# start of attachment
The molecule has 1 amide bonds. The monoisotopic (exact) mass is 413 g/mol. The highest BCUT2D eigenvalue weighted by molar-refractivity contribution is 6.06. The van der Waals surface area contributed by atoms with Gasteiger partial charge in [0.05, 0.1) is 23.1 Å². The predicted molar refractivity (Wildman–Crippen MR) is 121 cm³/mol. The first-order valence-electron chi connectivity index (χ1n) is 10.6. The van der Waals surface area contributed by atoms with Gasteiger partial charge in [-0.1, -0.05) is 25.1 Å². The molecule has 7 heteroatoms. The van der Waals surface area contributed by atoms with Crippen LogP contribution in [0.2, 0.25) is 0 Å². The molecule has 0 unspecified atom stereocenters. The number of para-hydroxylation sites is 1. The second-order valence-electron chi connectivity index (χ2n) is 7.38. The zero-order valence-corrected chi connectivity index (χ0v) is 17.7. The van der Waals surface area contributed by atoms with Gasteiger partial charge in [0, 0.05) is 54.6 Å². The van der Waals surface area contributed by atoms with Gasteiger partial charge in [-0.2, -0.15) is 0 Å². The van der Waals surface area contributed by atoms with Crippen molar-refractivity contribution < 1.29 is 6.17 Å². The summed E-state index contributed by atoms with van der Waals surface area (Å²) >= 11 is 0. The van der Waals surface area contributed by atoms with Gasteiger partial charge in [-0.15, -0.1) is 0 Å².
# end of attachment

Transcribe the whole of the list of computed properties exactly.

The molecule has 1 amide bonds. The monoisotopic (exact) mass is 413 g/mol. The highest BCUT2D eigenvalue weighted by molar-refractivity contribution is 6.06. The van der Waals surface area contributed by atoms with Gasteiger partial charge in [0.05, 0.1) is 23.1 Å². The predicted molar refractivity (Wildman–Crippen MR) is 121 cm³/mol. The first-order valence-electron chi connectivity index (χ1n) is 10.6. The van der Waals surface area contributed by atoms with Gasteiger partial charge in [-0.1, -0.05) is 25.1 Å². The molecule has 7 heteroatoms. The van der Waals surface area contributed by atoms with Crippen LogP contribution in [0.2, 0.25) is 0 Å². The molecule has 0 unspecified atom stereocenters. The number of para-hydroxylation sites is 1. The second-order valence-electron chi connectivity index (χ2n) is 7.38. The zero-order valence-corrected chi connectivity index (χ0v) is 17.7. The van der Waals surface area contributed by atoms with Gasteiger partial charge in [0, 0.05) is 54.6 Å². The van der Waals surface area contributed by atoms with Gasteiger partial charge in [-0.2, -0.15) is 0 Å². The van der Waals surface area contributed by atoms with Crippen molar-refractivity contribution < 1.29 is 6.17 Å². The summed E-state index contributed by atoms with van der Waals surface area (Å²) >= 11 is 0. The van der Waals surface area contributed by atoms with Gasteiger partial charge in [-0.15, -0.1) is 0 Å².